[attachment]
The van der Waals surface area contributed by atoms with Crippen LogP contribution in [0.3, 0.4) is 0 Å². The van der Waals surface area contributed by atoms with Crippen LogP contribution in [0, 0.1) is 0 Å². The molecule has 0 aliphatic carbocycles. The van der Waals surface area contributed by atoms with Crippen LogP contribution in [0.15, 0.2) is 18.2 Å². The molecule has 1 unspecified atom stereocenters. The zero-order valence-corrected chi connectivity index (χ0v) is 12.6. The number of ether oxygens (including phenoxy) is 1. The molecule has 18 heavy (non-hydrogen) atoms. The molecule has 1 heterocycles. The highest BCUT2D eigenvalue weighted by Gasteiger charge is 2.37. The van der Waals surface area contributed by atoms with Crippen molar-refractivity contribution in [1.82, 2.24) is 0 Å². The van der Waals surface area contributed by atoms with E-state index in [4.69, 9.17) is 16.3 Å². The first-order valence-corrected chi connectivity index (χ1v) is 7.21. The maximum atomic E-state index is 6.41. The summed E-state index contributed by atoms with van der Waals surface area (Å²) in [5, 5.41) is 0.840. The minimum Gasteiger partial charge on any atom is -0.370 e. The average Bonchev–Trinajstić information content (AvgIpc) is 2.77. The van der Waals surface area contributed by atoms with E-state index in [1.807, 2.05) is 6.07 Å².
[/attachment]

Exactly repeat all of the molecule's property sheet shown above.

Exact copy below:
The van der Waals surface area contributed by atoms with Crippen LogP contribution in [0.3, 0.4) is 0 Å². The van der Waals surface area contributed by atoms with Crippen LogP contribution in [0, 0.1) is 0 Å². The molecule has 0 aliphatic carbocycles. The van der Waals surface area contributed by atoms with Crippen LogP contribution in [0.15, 0.2) is 18.2 Å². The molecule has 1 unspecified atom stereocenters. The zero-order valence-corrected chi connectivity index (χ0v) is 12.6. The number of ether oxygens (including phenoxy) is 1. The molecule has 18 heavy (non-hydrogen) atoms. The molecule has 1 heterocycles. The highest BCUT2D eigenvalue weighted by Gasteiger charge is 2.37. The van der Waals surface area contributed by atoms with Crippen molar-refractivity contribution in [1.82, 2.24) is 0 Å². The van der Waals surface area contributed by atoms with E-state index in [4.69, 9.17) is 16.3 Å². The first-order valence-corrected chi connectivity index (χ1v) is 7.21. The maximum atomic E-state index is 6.41. The summed E-state index contributed by atoms with van der Waals surface area (Å²) in [5, 5.41) is 0.840. The minimum Gasteiger partial charge on any atom is -0.370 e. The average Bonchev–Trinajstić information content (AvgIpc) is 2.77. The van der Waals surface area contributed by atoms with E-state index in [1.807, 2.05) is 6.07 Å².